By Tom Quiner

The Supreme Court said the Obamacare mandate is legal.

The ramifications are serious. Here’s why.

You are required by law to purchase health insurance or be fined. But the fines are far less than the price of the insurance. If you’re healthy, you may choose to forgo health insurance until you need it.

In other words, it makes more economic sense to wait and purchase health insurance when you get sick.

At that point, Obamacare forces the insurance company to cover you. Even more, Obamacare forces insurance companies to charge the same for sick people as healthy people. Once you’re well, you can simply drop your coverage until you get sick again.

Let us summarize the perverse economic incentives at play:

√ It is cheaper to NOT buy insurance if you’re healthy.

√ There’s no incentive to buy insurance UNTIL you get sick.

√ Insurance companies HAVE to cover you, even if you’re sick.

√ Insurance companies HAVE to charge the same premiums to people with terminal cancer as world-class triathlon champions who have never been sick a day in their life.

What will happen? Only sick people will have health insurance. To survive, health insurance companies will have to charge dramatically higher premiums to survive.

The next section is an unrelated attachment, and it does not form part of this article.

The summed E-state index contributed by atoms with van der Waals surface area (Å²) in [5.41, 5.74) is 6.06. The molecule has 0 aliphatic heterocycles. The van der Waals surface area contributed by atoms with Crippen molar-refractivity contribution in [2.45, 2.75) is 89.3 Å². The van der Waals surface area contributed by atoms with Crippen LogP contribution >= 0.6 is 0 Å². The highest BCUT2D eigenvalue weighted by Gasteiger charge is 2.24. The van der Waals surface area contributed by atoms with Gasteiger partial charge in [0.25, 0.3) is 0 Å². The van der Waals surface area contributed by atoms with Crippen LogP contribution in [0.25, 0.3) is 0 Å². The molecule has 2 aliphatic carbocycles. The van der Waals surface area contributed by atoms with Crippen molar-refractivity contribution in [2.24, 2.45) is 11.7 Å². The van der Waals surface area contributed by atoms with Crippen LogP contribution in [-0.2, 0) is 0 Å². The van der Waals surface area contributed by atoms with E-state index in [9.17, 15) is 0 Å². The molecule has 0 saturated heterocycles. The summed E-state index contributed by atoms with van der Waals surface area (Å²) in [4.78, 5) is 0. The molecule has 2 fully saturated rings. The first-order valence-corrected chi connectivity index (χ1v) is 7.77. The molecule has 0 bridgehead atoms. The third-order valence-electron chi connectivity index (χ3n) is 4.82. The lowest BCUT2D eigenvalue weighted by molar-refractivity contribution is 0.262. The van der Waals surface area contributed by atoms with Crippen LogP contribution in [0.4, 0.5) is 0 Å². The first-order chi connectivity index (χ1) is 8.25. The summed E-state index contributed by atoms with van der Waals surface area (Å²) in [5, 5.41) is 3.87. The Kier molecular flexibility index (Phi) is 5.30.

The Obamacare objective of lowering the cost of health insurance will have been turned on its head.

The risk of health insurance becoming totally unaffordable is very real, thanks to Obamacare.

 

2 Comments

  1. illero on November 15, 2012 at 3:50 pm

    So – if you take this to its logical long-term end – everybody only buying insurance to cover periods of sickness – premiums actually rise to the point where it becomes no insurance at all. Rather, it becomes essentially a pay-for-service-as-you-go system. No – worse than that – since insurance companies have to make a profit, it will actually cost more to buy that temporary insurance than to simply pay for the medical services directly.

    • quinersdiner on November 15, 2012 at 3:56 pm

      Well put. This is all a preliminary step to move toward a single payer system.

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